We recently drew your attention to a little film with a big name -- FDR: American Badass. A low-budget ringer in the historical horror mash-up craze (which has spawned the likes of Abraham Lincoln: Vampire Hunter), FDR looks to mine all the lunacy that glossier Hollywood productions tend to ignore, starring Barry Bostwick as our 32nd President, leading a cast packed with genre stars. I just caught up with the film's writer, Ross Patterson, and asked him what it takes to balance the three H's: humor, horror, and history. Check out what Patterson had to say after the jump.
At the risk of asking the obvious, how did FDR: American Badass begin?
It began in the 16th century, when a woman from the West Indies gave natural water birth during a healing ceremony to ward off evil werewolves who were eating townspeople. Sketches of the event were then transcribed from cave drawings and passed down through generations which gave me the inspiration you see today. This movie came from those humble beginnings. Also, drinking a lot of Boones Farm helped.
What sorts of b-movies and grindhouse films inspired it?
The original 1966 Batman was the true inspiration for this film. I wanted to write something campy, fun, and over the top which you don't see a lot of these days. I also watched Howard the Duck on laserdisc 2 days before writing this, so that probably had a lot to do with it.
Since Abraham Lincoln: Vampire Hunter finds Honest Abe battling vampires, did you consciously decide to employ werewolves to distinguish your story?
Originally I was going to have FDR fighting an old school Sopranos style mafia to end Prohibition, but no one would finance that. Everyone came back and said, "Can't you have like vampires or werewolves, you know, something like Twilight in it?" It was then that I decided fuck it, if everyone wants a goddamn vampire or werewolf in it, let's make it as campy and over the top as possible and make all the werewolves look like Michael J. Fox's dad in the original Teen Wolf. I had just read that Fox spent like 70 million on a serious take on Abraham Lincoln: Vampire Hunter, which is a ridiculous amount of money, so let's do the exact opposite and make a low budget comedy and not take the mash-up seriously at all.
Barry Bostwick seems like inspired casting in the title role. How did he get involved?
First of all, it was important to find someone who really looked like FDR and had the comedy chops to pull off the dialogue in a dead pan manner. Half the film is written in hip hop lyrics and it was important to play it straight. When FDR screams out "Picture me rollin', westside till I die" to Hitler, I didn't want it to sound corny. It needed to be read naturally, and Barry is the only guy who can pull that off. He's won a Golden Globe, so I knew he would take the role seriously.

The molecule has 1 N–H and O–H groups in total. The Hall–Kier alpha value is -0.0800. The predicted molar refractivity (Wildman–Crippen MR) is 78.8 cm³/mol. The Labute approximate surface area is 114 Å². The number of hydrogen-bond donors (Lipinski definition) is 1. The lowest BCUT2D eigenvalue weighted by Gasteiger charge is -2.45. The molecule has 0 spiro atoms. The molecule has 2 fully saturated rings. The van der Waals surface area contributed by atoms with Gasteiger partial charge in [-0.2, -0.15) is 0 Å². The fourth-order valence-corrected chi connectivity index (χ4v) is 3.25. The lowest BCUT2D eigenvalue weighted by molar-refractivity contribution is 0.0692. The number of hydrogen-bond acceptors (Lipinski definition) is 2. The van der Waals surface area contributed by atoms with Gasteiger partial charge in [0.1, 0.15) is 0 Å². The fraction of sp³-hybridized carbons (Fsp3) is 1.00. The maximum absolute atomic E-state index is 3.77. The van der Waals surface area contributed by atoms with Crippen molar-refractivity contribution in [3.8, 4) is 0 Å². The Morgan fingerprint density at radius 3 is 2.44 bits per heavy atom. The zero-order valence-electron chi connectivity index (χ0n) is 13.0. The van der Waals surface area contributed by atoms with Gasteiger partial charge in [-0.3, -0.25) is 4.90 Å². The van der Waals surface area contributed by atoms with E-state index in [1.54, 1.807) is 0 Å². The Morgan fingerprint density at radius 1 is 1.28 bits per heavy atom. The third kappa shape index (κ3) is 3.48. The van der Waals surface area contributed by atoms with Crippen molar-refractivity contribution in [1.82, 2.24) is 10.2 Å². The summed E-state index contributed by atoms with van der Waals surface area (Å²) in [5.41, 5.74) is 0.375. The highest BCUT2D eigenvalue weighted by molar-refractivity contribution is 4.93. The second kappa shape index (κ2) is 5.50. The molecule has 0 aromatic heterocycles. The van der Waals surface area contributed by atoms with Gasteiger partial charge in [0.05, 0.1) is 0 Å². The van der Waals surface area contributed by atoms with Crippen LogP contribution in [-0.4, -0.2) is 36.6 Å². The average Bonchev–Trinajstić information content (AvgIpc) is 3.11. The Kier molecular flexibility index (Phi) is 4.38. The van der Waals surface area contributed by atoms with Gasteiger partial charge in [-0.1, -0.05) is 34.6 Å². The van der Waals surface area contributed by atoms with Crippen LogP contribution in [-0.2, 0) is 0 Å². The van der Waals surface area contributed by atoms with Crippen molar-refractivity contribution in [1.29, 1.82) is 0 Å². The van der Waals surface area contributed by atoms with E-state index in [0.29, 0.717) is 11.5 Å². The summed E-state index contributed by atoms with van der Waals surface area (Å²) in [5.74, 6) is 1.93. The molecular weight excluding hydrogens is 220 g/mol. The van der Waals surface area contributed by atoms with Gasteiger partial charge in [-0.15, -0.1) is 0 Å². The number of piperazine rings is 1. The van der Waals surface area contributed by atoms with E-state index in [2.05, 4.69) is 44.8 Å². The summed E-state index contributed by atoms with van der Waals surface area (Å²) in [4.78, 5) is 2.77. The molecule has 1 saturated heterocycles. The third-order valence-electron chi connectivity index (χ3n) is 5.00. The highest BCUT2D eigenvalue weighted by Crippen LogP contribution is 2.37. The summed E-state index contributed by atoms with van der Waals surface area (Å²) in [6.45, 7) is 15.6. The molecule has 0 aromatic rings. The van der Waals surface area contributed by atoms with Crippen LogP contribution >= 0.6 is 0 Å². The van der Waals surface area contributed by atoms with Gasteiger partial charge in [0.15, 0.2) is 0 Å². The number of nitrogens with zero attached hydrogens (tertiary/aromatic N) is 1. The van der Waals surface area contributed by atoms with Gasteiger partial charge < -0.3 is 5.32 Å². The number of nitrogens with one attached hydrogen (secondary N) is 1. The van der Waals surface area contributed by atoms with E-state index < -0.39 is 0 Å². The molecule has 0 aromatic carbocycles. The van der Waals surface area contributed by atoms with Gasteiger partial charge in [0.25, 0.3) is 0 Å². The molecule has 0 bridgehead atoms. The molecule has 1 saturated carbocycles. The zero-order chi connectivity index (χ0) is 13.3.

Luckily when we approached him, he loved the script. He wanted to see the movie we had just finished "Darnell Dawkins Mouth Guitar Legend", which is also ridiculous and played straight, to know if we could pull this off. Thankfully he loved it and agreed to do the film. He's brilliant in this and I can't imagine the film without him. He's like the new Leslie Nielson.
The rest of the cast – Lin Shaye, Ray Wise, Paul Wilson, Jesse Merlin -- seems equally well-suited for their roles. Can you talk a little what you see them bringing to the project?
Ray Wise, I had done four movies with before, and I knew how comedically brilliant he was. Lin, Paul, and Jesse came in and auditioned and completely blew everyone away. Jesse's was most impressive, because how many people can make Hitler funny? He nailed the accent and everything. After he read, it was literally "he's the guy". No need for any more auditions.
Kevin Sorbo is admittedly an out-of-left-field choice for Lincoln. Is Lincoln going to be a badass as well?
We had just finished a movie called Poolboy: Drowning Out The Fury with Sorbo about 6 months prior, and he was hilarious. The film is the worst(on purpose) action movie ever made that the studio "lost" from 1990, and he was the lead of this film. He was so good in it, I asked what dream roles he had, and he said he'd love to play Lincoln sometime. I don't know to this day if he was kidding, but I wrote him in as Lincoln. And yes, in this movie Lincoln is the king of all badass presidents, but he's a stoner. Other Presidents in office can make him come alive out of his White House painting and ask him for advice if they smoke weed with him. Lincoln loves weed in this.
What's the secret to a good historical mash-up?
I think the secret is to not take it seriously, like our film. In history classes growing up teachers always made it so boring to learn about presidents, so why not make them cool and fun? Plus, it helps to throw in nudity, foul language, drug use, and violence in there. Tarantino killed it with Inglorious Basterds. Why not have fun with re-writing history?
Did you concern yourself much with historical accuracy, or did you find yourself using your creative license ninety-nine percent of the time with this story?
Surprisingly, yes. I read every biography and watched every documentary I could on FDR before writing it so at least the characters, dates, and timelines through history matched up. To connect the dots, that's when I used creative license to fuck shit up. But at least most of the dates will match.
Might we see a sequel?
Sadly, no. We spanned his entire presidency in the film. Of course, if someone shows up with a Brinks truck full of cash, I am not above completely selling out and cryogenically freezing FDR to have him come back and fight Transformers in their sequel.